This is why we can’t design a system based on the assumption that I can control pauses or breaths; the linguistic context is just too diverse to rely on such assumptions. The only reliable indicator is the actual content of the words. So somehow we have to get Aeneas to work with this (or if it proves impossible, find another approach.)

Michael, this is all fantastic, but please use opus, not MP3!

I uploaded some more suttas today.


#89

Aeneas does a credible job with most segments, as Michael’s web page shows. I propose that we simply use Aeneas as is with eSpeak and Michael’s optimizations for now. Auto-captioning is a technology that will get better over time. As consumers of that technology, we would simply accept the current state of the technology and re-segment existing recordings as the segmentation technology improves. Personally, I currently lack the skills to improve on what Aeneas does today.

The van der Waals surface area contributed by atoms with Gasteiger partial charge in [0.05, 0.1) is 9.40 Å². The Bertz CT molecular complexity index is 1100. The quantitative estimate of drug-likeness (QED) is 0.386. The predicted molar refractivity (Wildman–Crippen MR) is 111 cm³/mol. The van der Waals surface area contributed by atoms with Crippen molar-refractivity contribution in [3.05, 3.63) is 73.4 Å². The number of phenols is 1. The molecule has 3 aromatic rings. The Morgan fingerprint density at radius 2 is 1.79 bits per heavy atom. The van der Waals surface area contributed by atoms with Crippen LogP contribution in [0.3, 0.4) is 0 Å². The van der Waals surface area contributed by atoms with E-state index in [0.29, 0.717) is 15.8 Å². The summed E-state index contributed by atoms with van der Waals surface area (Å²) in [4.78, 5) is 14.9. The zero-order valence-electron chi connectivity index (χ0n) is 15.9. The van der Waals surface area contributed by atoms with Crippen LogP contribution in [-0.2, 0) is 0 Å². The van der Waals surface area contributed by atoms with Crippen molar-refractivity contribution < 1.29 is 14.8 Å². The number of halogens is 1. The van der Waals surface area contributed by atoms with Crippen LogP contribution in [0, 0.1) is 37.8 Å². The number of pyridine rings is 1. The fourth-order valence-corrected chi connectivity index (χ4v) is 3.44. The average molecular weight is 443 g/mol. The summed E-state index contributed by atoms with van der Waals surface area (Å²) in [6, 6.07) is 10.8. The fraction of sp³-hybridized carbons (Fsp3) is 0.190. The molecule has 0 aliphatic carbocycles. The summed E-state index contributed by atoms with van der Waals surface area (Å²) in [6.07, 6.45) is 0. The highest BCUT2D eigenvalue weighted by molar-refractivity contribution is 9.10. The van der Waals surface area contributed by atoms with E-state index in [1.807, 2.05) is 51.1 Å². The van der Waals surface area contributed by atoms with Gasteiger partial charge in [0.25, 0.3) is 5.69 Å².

Unless there are objections, I think Voice can start incorporating Aeneas segmented audio in a forthcoming release. As technology improves, we would update the segmentations of existing audio. Regardless of what we decide on Aeneas segmentation, Voice will also link to the full Opus audio files.


#90

Yes sounds good just modify the segments. I’ve been playing with Aeneas settings to no avail yet! However, perhaps this is an option for anyone wanting to get all the Pali phonemes down (I don’t think there are that many?) There is a piece of software on Ubuntu for espeak that lets you construct a map:

http://espeak.sourceforge.net/editor.html

If all the rest of the recording process is going well, I can try my hand at getting it talking to Aditi too.